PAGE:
Summary judgment is appropriate if a party “shows there is no genuine dispute as to any issue of material fact” and that the movant is entitled to judgment as a matter of law. Fed.R.Civ.P. 56(a). Under the framework established in Celotex Corp. v. Catrett, 477 U.S. 317 (1986), the party seeking summary judgment shoulders the initial burden of demonstrating to the Court that there is no genuine issue of material fact. Id. at 323. Once the movant has made this threshold demonstration, the non-moving party, to survive the motion for summary judgment, must demonstrate that specific, material facts exist which give rise to a genuine issue. Id. at 324.

Under this standard, the evidence of the non-moving party is to be believed and all justifiable inferences must be drawn in favor of the non-moving party. See Anderson v. Liberty Lobby, Inc., 477 U.S. 242, 255 (1986). However, although the Court views all the underlying facts and inferences in the record in the light most favorable to the non-moving party, the non-moving party nonetheless must offer some ‘concrete evidence from which a reasonable juror could return a verdict in his [or her] favor.' Williams v. Genex Servs., LLC, 809 F.3d 103, 109 (4th Cir. 2015) (quoting Anderson, 477 U.S. at 256). That is to say, the existence of a mere scintilla of evidence in support of the plaintiff's position is insufficient to withstand the summary judgment motion. Anderson, 477 U.S. at 252. Likewise, conclusory or speculative allegations or denials, without more, are insufficient to preclude the granting of the summary judgment motion. Thompson v. Potomac Elec. Power Co., 312 F.3d 645, 649 (4th Cir. 2002). “Only disputes over facts that might affect the outcome of the suit under the governing law will properly preclude the entry of summary judgment. Factual disputes that are irrelevant or unnecessary will not be counted.” Anderson, 477 U.S. at 248. To survive summary judgment, the non-movant must provide evidence of every element essential to his action on which he will bear the burden of proving at a trial on the merits. Celotex Corp., 477 U.S. at 322.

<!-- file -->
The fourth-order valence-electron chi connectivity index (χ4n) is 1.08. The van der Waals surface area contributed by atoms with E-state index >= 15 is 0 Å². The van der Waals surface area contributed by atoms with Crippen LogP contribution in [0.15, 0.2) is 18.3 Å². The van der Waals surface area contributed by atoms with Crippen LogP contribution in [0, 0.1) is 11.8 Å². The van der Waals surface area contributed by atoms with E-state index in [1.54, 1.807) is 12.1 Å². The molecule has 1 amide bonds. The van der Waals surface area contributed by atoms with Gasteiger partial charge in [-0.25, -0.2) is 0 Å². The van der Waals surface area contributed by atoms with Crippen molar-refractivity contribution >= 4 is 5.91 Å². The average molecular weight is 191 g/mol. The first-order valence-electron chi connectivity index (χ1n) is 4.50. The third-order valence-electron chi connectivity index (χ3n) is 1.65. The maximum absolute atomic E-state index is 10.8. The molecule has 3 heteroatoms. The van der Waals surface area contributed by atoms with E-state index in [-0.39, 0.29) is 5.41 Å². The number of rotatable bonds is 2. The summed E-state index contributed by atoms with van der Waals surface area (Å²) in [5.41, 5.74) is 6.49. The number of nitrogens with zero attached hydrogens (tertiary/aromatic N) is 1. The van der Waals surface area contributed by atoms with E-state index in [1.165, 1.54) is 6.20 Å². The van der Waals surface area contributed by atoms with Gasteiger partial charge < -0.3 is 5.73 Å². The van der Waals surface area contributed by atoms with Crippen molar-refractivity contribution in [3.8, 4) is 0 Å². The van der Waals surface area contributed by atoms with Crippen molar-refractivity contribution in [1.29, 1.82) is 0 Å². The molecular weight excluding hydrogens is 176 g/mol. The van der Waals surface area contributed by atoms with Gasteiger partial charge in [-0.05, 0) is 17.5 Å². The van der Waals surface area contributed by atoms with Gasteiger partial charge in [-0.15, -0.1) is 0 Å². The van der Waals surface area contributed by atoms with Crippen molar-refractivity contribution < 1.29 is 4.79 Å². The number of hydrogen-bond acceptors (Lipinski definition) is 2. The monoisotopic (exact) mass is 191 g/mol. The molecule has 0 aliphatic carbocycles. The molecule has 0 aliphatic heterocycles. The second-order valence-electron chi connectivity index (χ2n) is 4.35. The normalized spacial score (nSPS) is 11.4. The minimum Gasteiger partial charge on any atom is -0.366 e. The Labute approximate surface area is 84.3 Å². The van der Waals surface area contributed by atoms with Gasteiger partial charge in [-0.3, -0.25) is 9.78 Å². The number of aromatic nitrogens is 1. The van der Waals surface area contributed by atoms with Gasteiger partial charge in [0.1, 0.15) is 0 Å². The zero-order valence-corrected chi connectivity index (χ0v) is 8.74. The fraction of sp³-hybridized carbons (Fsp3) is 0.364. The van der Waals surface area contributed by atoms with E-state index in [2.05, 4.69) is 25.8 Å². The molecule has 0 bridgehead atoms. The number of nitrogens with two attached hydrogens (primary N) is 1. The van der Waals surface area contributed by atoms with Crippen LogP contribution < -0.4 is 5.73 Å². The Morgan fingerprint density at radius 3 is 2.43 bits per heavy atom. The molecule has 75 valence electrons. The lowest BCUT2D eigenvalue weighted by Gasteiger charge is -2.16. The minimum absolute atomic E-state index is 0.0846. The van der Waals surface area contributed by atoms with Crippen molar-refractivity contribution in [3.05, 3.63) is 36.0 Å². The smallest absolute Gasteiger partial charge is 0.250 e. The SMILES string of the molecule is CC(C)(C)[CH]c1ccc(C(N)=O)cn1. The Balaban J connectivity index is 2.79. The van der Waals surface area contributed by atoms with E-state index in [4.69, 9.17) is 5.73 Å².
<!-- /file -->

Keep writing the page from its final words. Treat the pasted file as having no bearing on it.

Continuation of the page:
Petitioner contends in this § 2241 petition that the jury instructions failed to describe an essential element of the offense under 18 U.S.C. § 922(g)(1), in violation of his due process rights as outlined in Rehaif v....